Bush's Unpopularity in Europe Hangs Over Summit
Wednesday, June 21, 2006
VIENNA, June 20 -- President Bush arrived here Tuesday for his 15th visit to Europe since taking office, at a time when the populace remains generally wary of him despite concerted efforts by political leaders on both sides of the Atlantic to patch up their differences.
In meetings here Wednesday, Bush and European Union officials are to confer on issues including trade, energy security and their mutual efforts to persuade Iran to halt activities that could lead to the development of nuclear weapons.
Officials have dampened expectations of any major announcements, because Iran has yet to respond to a package of inducements and penalties -- including the offer of talks with the United States for the first time since the 1979 Islamic revolution -- aimed at ending its enrichment of uranium.
Speaking with reporters aboard Air Force One, Bush's national security adviser, Stephen J. Hadley, said Americans and Europeans were strongly committed to having Iran completely shut down its enrichment program. "The framework is clear," he said. "What is missing is a positive Iranian response. And that's, of course, what we are looking for."
On Thursday, Bush is scheduled to visit Budapest, the Hungarian capital, where he will mark the 50th anniversary of the 1956 uprising against communist rule.
Since his reelection in 2004, Bush and his advisers have tried to rebuild relations with Europe -- deferring to Britain, France and Germany, for example, in handling the diplomatic initiative toward Iran. The White House has been aided by the defeat of Gerhard Schroeder in his bid to remain German chancellor and the weakening influence of French President Jacques Chirac; both had made opposition to the U.S. war effort in Iraq a centerpiece of their administrations.
But if relations at the political level have improved, public opinion has lagged far behind. Bush remains unpopular with the public in many European countries over the war in Iraq and alleged abuse of detainees by U.S. forces at Guantanamo Bay, Cuba, and other facilities, according to opinion polls and experts on transatlantic relations. A survey released last week by the Pew Research Center found that the United States' image has slipped over the past year in France, Germany and Spain and is down considerably since 2000.
Diplomats and experts on Europe say public opinion is a significant drag on Bush's ability to expect much from political leaders here -- for instance, for his renewed effort to secure international assistance for the new Iraqi government. While countries such as Poland and Britain have contributed substantially to security in Iraq, the European Union as a bloc has done relatively little, officials say, pledging the equivalent of about $250 million in assistance in 2006.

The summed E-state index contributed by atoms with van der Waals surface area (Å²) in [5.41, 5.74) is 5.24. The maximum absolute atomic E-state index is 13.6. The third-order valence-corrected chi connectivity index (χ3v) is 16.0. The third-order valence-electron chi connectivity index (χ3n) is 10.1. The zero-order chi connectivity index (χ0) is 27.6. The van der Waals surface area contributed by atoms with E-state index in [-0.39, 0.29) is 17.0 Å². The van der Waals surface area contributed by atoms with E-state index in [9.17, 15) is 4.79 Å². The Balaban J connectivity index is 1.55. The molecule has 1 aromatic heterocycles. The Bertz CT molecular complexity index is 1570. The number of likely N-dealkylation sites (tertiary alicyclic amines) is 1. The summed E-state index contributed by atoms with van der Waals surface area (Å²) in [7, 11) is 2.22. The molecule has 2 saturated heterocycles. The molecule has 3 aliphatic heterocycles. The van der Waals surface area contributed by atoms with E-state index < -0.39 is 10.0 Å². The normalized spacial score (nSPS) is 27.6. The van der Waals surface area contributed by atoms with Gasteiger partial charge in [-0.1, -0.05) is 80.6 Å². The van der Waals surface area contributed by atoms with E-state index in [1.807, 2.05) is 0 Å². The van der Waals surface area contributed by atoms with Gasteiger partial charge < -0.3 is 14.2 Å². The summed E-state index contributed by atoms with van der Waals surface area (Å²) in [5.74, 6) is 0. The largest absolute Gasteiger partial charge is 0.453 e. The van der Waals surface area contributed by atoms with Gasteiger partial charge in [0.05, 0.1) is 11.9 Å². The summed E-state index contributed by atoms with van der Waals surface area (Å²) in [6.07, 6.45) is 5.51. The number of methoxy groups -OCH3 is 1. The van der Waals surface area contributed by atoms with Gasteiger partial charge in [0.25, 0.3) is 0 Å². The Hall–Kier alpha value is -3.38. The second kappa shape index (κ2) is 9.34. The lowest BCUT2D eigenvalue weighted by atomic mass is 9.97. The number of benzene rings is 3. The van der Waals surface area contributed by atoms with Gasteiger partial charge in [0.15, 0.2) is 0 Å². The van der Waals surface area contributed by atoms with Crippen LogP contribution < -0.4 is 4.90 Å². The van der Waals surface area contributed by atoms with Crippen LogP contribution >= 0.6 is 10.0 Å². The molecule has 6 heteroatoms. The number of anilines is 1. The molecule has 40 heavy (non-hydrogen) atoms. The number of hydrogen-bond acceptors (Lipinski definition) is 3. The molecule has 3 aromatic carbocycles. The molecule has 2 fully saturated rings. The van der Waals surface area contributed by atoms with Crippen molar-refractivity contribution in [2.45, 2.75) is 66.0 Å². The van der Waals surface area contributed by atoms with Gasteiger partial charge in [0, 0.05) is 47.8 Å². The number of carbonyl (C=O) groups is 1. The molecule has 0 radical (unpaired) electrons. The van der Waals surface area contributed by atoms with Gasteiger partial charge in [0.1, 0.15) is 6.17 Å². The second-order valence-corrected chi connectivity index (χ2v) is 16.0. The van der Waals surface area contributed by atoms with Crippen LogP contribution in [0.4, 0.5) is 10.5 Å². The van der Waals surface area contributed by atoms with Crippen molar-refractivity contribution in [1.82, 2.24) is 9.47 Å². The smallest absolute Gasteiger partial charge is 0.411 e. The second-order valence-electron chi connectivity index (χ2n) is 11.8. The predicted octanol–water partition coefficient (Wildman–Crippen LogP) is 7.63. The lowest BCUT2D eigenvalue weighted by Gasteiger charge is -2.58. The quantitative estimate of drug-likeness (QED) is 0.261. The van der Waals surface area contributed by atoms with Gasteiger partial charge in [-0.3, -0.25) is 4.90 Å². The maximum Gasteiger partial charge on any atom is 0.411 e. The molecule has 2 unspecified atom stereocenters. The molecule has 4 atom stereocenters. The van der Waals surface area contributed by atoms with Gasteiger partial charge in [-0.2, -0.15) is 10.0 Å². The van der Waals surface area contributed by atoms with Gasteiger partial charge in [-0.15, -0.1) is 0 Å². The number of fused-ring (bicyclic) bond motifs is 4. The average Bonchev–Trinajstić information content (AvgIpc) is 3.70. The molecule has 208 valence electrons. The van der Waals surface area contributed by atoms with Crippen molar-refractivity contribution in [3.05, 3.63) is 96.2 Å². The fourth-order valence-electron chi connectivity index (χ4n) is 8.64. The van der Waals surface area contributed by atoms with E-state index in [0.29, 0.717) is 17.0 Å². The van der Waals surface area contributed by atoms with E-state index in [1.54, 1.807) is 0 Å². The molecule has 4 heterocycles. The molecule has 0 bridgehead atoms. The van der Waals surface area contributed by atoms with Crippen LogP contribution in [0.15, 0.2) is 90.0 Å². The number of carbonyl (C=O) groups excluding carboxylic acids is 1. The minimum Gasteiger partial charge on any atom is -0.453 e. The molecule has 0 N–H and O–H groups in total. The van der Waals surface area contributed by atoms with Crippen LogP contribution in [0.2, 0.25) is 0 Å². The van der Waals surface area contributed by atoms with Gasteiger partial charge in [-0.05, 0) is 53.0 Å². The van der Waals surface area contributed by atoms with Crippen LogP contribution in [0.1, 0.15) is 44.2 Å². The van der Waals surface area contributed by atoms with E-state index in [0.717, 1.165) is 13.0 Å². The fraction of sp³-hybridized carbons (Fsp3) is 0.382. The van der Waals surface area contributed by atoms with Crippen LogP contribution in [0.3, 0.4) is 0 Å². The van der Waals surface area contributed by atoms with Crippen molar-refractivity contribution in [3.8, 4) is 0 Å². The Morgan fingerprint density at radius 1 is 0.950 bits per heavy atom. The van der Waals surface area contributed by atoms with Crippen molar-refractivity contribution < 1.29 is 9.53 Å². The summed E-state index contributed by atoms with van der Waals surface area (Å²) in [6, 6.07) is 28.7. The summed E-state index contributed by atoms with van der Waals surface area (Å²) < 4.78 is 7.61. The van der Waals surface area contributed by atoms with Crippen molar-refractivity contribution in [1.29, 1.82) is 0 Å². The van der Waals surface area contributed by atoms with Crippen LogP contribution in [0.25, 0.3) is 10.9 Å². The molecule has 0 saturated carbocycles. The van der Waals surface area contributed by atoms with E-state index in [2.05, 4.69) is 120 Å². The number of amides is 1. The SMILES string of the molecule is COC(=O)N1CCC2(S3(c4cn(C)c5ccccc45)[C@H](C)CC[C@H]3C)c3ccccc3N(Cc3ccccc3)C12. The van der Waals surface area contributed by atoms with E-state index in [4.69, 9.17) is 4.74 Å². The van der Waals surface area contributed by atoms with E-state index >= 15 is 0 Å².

"The scars of Iraq are still very real and run real deep," said Ronald D. Asmus, executive director of the German Marshall Fund's Brussels office. While political leaders may agree that success in Iraq is important, he said, the European public believes "that Americans screwed it up and need to clean up the mess."
Gary J. Schmitt, who specializes in defense and foreign policy issues at the American Enterprise Institute in Washington, said the Bush administration has done a much better job handling Europe in the second term, but questioned whether Europe's leaders will sign on to tough sanctions if Iran rebuffs the recent overtures.
"To their credit," he said, speaking of Bush administration officials, "they have learned that it's better to have the Europeans on board than not. The real question is when it comes to the hard issues, like Iran, whether it will pay off."
Adding to the public relations problem is continuing anger over allegations of abuse by U.S. forces at Guantanamo Bay and in Iraq, and disclosures about secret CIA prisons in Europe. Bush has been confronted with questions about these matters almost every time he has met a European leader, and a spokeswoman for Austrian Chancellor Wolfgang Schuessel, whose country holds the revolving presidency of the E.U., said he would raise the issue again on Wednesday.
At a briefing for reporters last week, Hadley noted Bush's repeated statement of interest in closing the Guantanamo facility and said people would "be held accountable" by the Pentagon if allegations of wrongdoing in Iraq were confirmed. "That's been explained to the Europeans in various forms at various times," he said. "They can raise it -- there's not a lot new to be said on that issue."
Denis MacShane, a British member of Parliament from the ruling Labor Party and a former minister of state for Europe, said that Americans "just have to live" with a reflexive anti-Americanism and that Europeans are coming to share American concern over the threat from radical Islam. But the Bush administration, he added, "has not really thought about managing European public opinion -- they have not had a kind of program of public diplomacy that has been convincing."
John Bruton, a former Irish prime minister who now leads the E.U. mission in Washington, said that U.S. and European politicians both need to do a better job. "Our task really is one of trying to reestablish a sense among Europeans that Americans are their cousins," he said.